My butler informed me that dear Lady Laurel Laningham survived when a carriage over turned with her and her little son inside.  She was on her way to Sussex to visit her aunt, or so it was supposed. Tis a great shame what with her being so recently bereaved and so lovely. She is not your average silly, pea-goose, either to undertake such a trip without cause. I asked myself if such could be true, and what with the condition of the roads along with the less than trust-worthy coachmen handling the ribbons, I concluded the account could be accurate.   

Alarmed, I sat down at once with pen and paper to hand. He told a tale of a stranger riding off with the young Lord Laningham leaving the widow stranded in an over-turned coach. The tale becomes even more incredible at that point.  You can imagine my horror and concern.

The abductor is rumored to be Lord Gladrey himself, the boy’s own guardian. That cannot be possible. I know Lord Gladrey. He is such a fine gentleman, gracious and always mindful of his family, such a dear, kind gentleman.  If he did take charge of his ward, I’m certain he had a perfectly sound reason for serving Lady Laningham such a turn. It is quite natural for his cousin to appoint Lord Gladrey as guardian to his son. He and the twins are rumored to have been very close.

Please enlighten me of the facts of the situation so I’ll be able to ward off any unwelcome comments from the Ton. I dare say, you are aware of how vicious some of their tongues can become. I am more than willing to promote the proper happenings for dear Lady Laningham’s sake. I anxiously await word from you, a dear friend and neighbor of the family.

Truly Yours,

Lady Pickering

Reporter: Lord Adron Gladrey, I work for the Tribute. My editor is interested in the happenings involving an overturned coach. We understand you rode by and took charge of your ward, Lord Laningham. Why at such at time did you ride away with him before you?

 Lord Adron Gladrey: I felt it necessary to protect my ward. Due to a misunderstanding, I thought he was being taken to France. The war- torn country is hardly a safe environment for my ward. I understood, his mother was careless and she wouldn’t understand the danger to my ward.

Reporter: Why didn’t you talk to her?

Lord Adron Gladrey: She left Landings as I arrived back in England. There was no time. I felt the need to rescue my ward before something dreadful happened to him. The entire incident was merely a misunderstanding. I would appreciate it if you people would let the subject alone. 

About Conduct Unbecoming of a Gentleman

Recently widowed Lady Laurel Laningham flees Landings to escape her untenable position. Alone now and at the mercy of her sister-in-law, she decides to nestle under her aunt’s wings for a spell. To add to her burdens, her young son’s new guardian, Lord Adron Gladrey, has announced his intentions to take complete charge of his ward. The killer is stalking her and a devious jewel thief is stealing the family jewels. Can she convince her son’s guardian she is not a dangerous lunatic and is perfectly capable of raising her son or will he always consider her untrustworthy as a mother to his ward? Will his stubborn blindness send her straight into the path of the murderer, or will he relent in time to save her from following her husband into the grave?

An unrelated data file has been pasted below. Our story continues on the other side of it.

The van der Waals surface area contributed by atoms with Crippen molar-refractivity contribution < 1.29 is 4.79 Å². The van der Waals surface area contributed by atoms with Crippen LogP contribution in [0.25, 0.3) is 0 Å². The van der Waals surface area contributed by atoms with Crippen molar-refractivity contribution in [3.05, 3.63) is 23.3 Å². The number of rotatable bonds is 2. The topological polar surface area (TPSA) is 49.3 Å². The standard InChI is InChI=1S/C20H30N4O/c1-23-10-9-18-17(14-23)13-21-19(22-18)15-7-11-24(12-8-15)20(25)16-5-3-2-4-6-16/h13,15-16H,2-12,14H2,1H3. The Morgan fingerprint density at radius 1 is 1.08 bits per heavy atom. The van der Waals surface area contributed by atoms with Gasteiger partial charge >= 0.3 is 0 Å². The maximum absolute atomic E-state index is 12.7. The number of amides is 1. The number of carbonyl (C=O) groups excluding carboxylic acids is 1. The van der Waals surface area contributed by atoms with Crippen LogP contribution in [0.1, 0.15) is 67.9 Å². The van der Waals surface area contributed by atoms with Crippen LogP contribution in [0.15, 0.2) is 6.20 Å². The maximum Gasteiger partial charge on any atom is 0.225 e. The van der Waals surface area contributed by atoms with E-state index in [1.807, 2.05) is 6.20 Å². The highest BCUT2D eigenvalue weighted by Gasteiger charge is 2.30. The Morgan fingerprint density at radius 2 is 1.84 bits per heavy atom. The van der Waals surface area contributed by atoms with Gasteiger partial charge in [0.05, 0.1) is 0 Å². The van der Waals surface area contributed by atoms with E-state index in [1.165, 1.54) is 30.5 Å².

Available

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Excerpt

His voice floated down to her. “Are you or the child injured?”

Cover_Conduct Unbecoming of a Gentleman“I think several scrapes and bruises at most.” Laurel trembled and brushed her bonnet out of her face. She heard his quick intake of breath.

“You’re positive? You must have taken quite a tumble when the coach overturned. Possibly you’re more injured than you know.”

“Only a little shaken.” She took a deep, calming breath then continued with more force. “I’m certain we’re both fine.”

He hesitated and exhaled deeply. “A damsel in distress then. Do you perhaps have a name?”

Authority rang in his voice. She clutched Jamie a little tighter and offered him a tremulous smile. “Laurel Jane Laningham. Thank you for coming to our rescue.” She shaded her eyes with one hand, waiting for him to return the introduction.

“Let’s get you out of there. Hand me the boy first.”

He reached down into the overturned coach and Laurel lifted Jamie above her head into the waiting arms of the stranger. Her rescuer leapt to the ground with her son. A chill of foreboding curled around her. He’d said the boy. An unknown man shouldn’t know the child was a male. With every one of her senses alert, she listened intently for the stranger to return. Saddle leather squeaked and the thunder of hooves struck the ground in retreat.

Laurel screamed, “Bring my son back. I’ll see you hanged for this, you blackguard. Come back here. Help. Driver, help me.”

About the Author

Author PicI am a native Texan and still live in the Houston area. I married by high school sweetheart, and after raising 4 children, they blessed up with 8 grandchildren. AND after all these years, we still love each other. True romance is happy ever after.